s Adele steers through a South London high street in her four-door Mini Cooper, with her toddler's vacant car seat in back and the remains of a kale, cucumber and almond-milk concoction in the cup holder, a question occurs to her. "What's been going on in the world of music?" she asks, in all sincerity. "I feel out of the loop!"
The only possible response is way too easy: Well, there's this one album the entire industry is waiting for...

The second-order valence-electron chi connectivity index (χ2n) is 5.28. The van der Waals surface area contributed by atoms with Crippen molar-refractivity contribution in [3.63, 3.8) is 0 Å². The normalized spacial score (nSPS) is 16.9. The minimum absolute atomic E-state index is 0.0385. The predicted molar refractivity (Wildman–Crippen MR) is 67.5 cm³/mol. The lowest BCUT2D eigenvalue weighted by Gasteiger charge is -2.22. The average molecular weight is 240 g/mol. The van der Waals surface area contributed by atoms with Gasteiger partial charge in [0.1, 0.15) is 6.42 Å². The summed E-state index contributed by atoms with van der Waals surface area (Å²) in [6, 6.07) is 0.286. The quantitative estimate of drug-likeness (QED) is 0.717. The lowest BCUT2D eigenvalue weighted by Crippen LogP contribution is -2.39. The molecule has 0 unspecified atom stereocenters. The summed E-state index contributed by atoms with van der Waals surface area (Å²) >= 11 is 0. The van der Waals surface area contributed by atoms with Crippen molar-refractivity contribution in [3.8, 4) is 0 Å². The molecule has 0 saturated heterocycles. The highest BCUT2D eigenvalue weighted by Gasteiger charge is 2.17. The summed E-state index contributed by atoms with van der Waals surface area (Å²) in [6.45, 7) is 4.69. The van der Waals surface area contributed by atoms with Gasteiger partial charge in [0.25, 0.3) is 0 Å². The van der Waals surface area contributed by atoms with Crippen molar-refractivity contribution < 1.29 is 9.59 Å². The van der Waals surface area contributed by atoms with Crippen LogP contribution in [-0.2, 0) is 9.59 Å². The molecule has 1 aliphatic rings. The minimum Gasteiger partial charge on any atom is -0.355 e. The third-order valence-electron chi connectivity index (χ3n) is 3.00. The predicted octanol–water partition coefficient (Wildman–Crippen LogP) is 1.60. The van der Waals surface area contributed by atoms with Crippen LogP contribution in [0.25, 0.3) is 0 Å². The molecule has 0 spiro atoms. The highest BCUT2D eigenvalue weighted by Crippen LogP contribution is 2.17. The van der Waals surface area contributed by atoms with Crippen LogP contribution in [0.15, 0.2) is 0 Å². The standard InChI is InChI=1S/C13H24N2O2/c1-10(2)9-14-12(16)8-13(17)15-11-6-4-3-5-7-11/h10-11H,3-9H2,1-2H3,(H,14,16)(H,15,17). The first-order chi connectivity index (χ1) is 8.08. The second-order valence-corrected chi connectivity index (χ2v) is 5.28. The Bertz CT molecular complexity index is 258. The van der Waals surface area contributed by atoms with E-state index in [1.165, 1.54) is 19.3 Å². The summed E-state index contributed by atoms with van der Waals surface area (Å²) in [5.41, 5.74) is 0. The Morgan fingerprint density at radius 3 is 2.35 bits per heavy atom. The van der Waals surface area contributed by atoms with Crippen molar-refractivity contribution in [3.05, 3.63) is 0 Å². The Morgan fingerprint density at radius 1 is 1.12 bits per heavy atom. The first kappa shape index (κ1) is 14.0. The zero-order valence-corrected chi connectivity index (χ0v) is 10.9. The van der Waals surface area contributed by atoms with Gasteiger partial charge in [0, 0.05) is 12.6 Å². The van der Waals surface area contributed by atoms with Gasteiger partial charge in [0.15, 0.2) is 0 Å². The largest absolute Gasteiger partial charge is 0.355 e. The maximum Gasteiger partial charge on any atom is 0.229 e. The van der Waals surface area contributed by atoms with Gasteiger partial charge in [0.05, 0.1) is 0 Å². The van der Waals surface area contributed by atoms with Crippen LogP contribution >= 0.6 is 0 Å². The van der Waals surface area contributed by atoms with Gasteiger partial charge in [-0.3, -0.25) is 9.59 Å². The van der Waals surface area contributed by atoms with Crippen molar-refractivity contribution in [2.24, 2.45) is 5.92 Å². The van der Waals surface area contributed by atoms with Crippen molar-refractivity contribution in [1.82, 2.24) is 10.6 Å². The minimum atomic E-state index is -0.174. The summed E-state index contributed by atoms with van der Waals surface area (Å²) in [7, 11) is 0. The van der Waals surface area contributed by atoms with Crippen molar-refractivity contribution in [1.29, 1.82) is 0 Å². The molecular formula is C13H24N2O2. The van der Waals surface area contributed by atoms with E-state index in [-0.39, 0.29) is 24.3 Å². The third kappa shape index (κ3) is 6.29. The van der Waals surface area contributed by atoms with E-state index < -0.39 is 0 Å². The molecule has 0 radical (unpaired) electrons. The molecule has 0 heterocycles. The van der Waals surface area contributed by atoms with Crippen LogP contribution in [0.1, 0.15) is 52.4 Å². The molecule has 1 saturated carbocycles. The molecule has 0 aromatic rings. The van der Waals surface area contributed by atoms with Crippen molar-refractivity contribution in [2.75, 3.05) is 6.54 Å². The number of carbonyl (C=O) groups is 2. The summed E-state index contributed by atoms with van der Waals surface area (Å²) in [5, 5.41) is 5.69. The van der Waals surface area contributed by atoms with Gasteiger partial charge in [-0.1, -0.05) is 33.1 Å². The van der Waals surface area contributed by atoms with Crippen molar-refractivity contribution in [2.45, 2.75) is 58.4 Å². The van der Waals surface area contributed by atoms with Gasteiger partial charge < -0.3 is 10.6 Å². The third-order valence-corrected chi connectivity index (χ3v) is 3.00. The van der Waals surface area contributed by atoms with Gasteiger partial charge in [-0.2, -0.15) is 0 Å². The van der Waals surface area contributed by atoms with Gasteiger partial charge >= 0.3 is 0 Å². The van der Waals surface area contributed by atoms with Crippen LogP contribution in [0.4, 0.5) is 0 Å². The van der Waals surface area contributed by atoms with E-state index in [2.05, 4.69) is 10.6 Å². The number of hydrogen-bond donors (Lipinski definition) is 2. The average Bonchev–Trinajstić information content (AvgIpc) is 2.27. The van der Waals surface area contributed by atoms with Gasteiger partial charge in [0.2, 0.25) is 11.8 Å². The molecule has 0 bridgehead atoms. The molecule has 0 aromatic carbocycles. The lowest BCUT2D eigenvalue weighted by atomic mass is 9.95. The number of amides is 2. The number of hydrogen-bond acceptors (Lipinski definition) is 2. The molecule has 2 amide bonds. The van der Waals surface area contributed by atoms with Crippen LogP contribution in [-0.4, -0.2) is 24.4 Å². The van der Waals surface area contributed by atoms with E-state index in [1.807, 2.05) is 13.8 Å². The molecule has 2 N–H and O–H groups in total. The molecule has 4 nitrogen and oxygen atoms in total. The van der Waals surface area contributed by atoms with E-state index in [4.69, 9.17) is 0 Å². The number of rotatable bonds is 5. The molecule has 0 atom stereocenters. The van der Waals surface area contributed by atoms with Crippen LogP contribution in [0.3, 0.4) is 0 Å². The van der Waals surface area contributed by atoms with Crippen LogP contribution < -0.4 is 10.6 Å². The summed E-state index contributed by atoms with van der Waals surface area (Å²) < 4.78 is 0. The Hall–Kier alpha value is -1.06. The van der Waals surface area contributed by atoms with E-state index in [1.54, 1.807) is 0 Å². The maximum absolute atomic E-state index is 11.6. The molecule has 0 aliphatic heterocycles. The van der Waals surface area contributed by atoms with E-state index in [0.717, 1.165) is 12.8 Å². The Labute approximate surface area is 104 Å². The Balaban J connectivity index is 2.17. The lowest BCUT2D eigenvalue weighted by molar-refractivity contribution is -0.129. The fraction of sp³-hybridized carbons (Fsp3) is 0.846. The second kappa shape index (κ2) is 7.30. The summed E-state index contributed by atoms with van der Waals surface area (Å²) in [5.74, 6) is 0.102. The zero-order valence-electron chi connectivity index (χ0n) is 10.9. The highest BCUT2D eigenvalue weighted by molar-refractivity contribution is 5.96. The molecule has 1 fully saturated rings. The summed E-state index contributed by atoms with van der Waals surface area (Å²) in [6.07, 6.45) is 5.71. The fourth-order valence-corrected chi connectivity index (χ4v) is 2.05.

"Oh, fuck off!" Adele says, giving me a gentle shove and letting loose the charmingly untamed laugh — an ascending cascade of forceful, cartoonish "ha's" — that inspired a YouTube supercut called "The Adele Cackle."
"Oh, my God, imagine," she continues, green eyes widening. "I wish! I feel like I might be a year too late." It's as if her last album, 2011's 21, hadn't sold a miraculous 31 million copies worldwide in an era when no one buys music, as if it hadn't sparked the adoration of peers from Beyoncé to Aretha, as if it hadn't won every conceivable award short of a Nobel Peace Prize.